Saturday, December 17, 2011

not-voting, as an act of citizenship

i often suggest (demand/plea) that people stop voting for politicians, and i occasionally get the reply that this would result in only the wrong people voting- those who oppose democracy. quite true. if there were not more to it.

nonetheless, you must stop voting, if you are to stop america from sliding into tyranny*. further into tyranny, actually. you were half-way there when the constitution was established. the american people never assented to the imposition of the constitution. it was imposed by the various state governments. only rhode island put the question directly to the people, and the people rejected it. the united states of america, from its first day, was the counter-revolution of the rich against the revolution of 1776.

since then, finding themselves within its confines and yearning to improve their lives by whatever means are at hand, the electorate began voting for the lesser of two evils. this process of voting has a significance much greater than you may imagine: it transfers power from your hand to the winner of the election. by that act you transform yourself from an equal and active member of political society into a passive watcher, from 'citizen' to 'civilian.' office-holders have no right to power from birth, and not yet from direction of military power. their right to power is only in your assent expressed in voting. but by voting, you consent to your own subjugation. the system is unfair from the beginning, even when it works as it imports to. but it doesn't actually work that well:

the winner of the election becomes the wielder of the power of many, and is thereby corrupted: people shower him with bribes in search of favors, and he dispenses favors in search of more votes, and bribes.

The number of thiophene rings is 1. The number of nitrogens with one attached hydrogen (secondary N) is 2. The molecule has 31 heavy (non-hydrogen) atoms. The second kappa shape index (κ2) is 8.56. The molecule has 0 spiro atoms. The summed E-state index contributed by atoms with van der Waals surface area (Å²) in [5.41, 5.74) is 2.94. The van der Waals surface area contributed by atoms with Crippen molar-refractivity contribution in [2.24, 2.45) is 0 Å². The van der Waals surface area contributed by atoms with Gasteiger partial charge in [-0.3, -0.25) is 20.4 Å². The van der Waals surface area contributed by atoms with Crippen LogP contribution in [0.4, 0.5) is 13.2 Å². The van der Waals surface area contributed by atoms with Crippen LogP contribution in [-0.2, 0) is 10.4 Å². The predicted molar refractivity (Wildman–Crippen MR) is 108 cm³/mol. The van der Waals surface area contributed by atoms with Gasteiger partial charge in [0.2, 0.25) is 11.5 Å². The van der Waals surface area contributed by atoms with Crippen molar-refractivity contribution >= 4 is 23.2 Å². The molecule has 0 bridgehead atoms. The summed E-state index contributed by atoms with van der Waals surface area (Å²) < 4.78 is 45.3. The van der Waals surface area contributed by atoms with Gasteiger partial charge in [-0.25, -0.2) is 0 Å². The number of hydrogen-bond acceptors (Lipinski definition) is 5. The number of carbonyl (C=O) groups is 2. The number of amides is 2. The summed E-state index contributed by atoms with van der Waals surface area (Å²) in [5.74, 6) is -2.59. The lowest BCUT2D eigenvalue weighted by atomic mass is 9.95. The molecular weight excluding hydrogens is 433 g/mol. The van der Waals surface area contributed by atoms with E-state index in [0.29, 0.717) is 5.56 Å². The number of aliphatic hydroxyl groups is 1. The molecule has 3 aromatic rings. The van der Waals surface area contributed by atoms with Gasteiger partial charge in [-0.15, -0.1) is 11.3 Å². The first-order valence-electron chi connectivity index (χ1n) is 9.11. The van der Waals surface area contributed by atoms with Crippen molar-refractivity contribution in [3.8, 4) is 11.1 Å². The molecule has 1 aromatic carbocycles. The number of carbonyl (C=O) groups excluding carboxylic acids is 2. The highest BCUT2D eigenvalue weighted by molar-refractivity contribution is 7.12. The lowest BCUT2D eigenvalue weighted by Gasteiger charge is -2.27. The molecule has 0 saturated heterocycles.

what, then, to do? voting cements in place the corruption of society, not-voting allows the 'wrong' people to dominate society.

well, no, it doesn't: not-voting comes in two forms. the common form is the act of the private person, the manifestation of 'hell with politics, it's fixed.' it is common, because voting is nearly useless- it is not connected to getting any particular result beyond putting a particular face in a seat of power. any reasonable person might well shrug the shoulders and say "hell with it!"

but there is another kind of 'not-voting.' public and organized not-voting by a group of people who are united in pursuit of a common goal is much more effective in getting a result than voting for a face. it is voting for a citizen initiative in a society that does not have citizen initiative.

a focused not-voting campaign is vastly more productive than shaking a fist in a street demo. 100,000 people shaking their fist on the street feels good, and looks good on the 6 o'clock news, but if you are not committed to the violent over-throw of the government, then they will wait you out, and turn you into a tourist attraction while you're there. if you want to modify a politician's behavior without shooting, nothing approaches being regularly and frequently presented with a list of 100,000 voters saying in concert: "no mas!" notice, by the way, that initial 'public and organized.' that is the distinguishing mark of political not-voting, and both parts are necessary. (see my post 'democracy, and revolution' for more on this.)

that is the hard part: americans have little experience with any kind of political action beyond assenting to a face to rule over them. it's very easy to raise a demo, brief, emotionally fulfilling, but telling them to send a form email on the first of the month and keep on doing it, in the face of silence, requires a certain amount of character.

but remember gandhi's observation: "first, they ignore you,,,, and then you win." better yet, sending simultaneous emails on the first of the month to interested parties is easy and free: even fast-food, immediate gratification americans may be able to do it.

my estimation is, that a citizen is not a citizen without citizen initiative, anymore than a carpenter is a carpenter without a hammer. that should be the first goal of anyone hoping to reform a society.

*i use tyranny here in its modern sense.

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